This is my terrifically geeky detailed frog life cycle drawn around age 10.
Choose a location indoors or outdoors that is bright and gets some sun to allow algae to develop. The tadpoles will eat algae, which also helps to purify the water and increase oxygen levels.
But be careful if the spot gets a lot of sunshine. Monitor the temperature so that it reaches no more than 27°C/80°F. You don’t want crispy fried tadpoles.
Housing outdoors will allow rainwater and mosquito larvae for the tadpoles to eat. Just make sure it doesn’t freeze!
A secure lid with air holes will be needed to prevent birds and cats from eating the frog eggs and then, as they start becoming froglets, to prevent them from climbing out themselves.
Keeping about 5-10 tadpoles per liter of water is a good idea. You can keep more, but they may die out faster or become carnivorous (so one cluster of frog eggs per large container).
Important: NEVER clean the container or anything you put into it with soap, detergent, vinegar, or any other cleaning solutions. Only use water! Anything else is toxic to the little ones.
When to collect Frogs Eggs?
This varies depending on the species and the climate where you live.
In colder climates here in Canada, you can listen to frog and toad calls starting in late March. Further North, where it’s colder, this delays into April-May. Spring peepers and wood frogs are typically earlier, but larger frogs like bullfrogs may call late, such as June-July.
Your local area may have a nifty list to get you excited about what species are near your home, and you may even have some frog calls for you to listen to! Listen carefully, and you might be able to discover which frog species you’re collecting.
For example, Frog Watch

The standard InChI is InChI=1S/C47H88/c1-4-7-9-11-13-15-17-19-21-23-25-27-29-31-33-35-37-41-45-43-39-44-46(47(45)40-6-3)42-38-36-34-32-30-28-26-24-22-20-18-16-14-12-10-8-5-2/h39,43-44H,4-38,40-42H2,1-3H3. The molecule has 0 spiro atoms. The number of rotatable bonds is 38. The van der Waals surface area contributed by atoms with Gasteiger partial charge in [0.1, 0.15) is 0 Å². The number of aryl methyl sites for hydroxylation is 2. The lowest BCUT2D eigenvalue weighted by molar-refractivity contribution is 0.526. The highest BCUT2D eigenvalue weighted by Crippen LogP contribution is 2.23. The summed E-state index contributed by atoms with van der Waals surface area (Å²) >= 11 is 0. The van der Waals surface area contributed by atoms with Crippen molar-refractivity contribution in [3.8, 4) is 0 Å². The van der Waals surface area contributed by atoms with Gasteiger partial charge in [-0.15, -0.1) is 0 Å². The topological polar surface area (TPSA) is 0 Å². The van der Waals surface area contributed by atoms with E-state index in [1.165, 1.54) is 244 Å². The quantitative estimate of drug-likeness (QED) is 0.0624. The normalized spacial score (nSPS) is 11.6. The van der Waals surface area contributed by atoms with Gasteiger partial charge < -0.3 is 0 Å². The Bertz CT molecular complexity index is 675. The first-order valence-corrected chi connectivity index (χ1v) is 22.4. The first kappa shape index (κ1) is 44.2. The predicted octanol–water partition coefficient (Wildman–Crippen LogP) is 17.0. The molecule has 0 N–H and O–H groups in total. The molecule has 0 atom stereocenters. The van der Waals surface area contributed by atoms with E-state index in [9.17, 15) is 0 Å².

Supplies for collecting
- Rubber boots (or hip waders)
- Net or scoop
- Rain gear, just in case!
- One bucket for eggs (at least 1L to allow enough oxygen for the trip home and to keep the water from getting warm too quickly)
- One larger bucket to bring home extra pond water (this is important to bring good bacteria into the home set-up)
- If it’s a long trip home or if you like a warm car, consider a cooler to keep the frogspawn from getting too hot (and maybe use buckets with lids for the bumps along the road)
- Camera to take some snaps of the fun
Where to collect
Early evening is usually the best time to try and listen for frog choruses, though early in the season, this can even be mid-day. Look in small streams, creeks, ditches, ponds, or depressions in fields or forests. Scan for areas with dead grass, weeds, or vegetation like cattails, as the dark masses of eggs are often deposited there. Just listen and look!
how to collect
It’s best to scoop frog egg clusters directly into a container.
Or, if using a net, scoop the frogspawn gently and draw them towards you without lifting the frog eggs from the water, then put them in the container.
Use sharp scissors if you need to split up a large batch of frog eggs (cut the clusters through the jelly, avoiding the eggs). The individual frog eggs are surrounded by hard jelly and attached together into a mass with softer jelly. Gently cut the soft gel part and avoid the eggs themselves. You won’t need to do this if you take the whole batch.
Fill an extra bucket with pond water and take it home for the home set-up.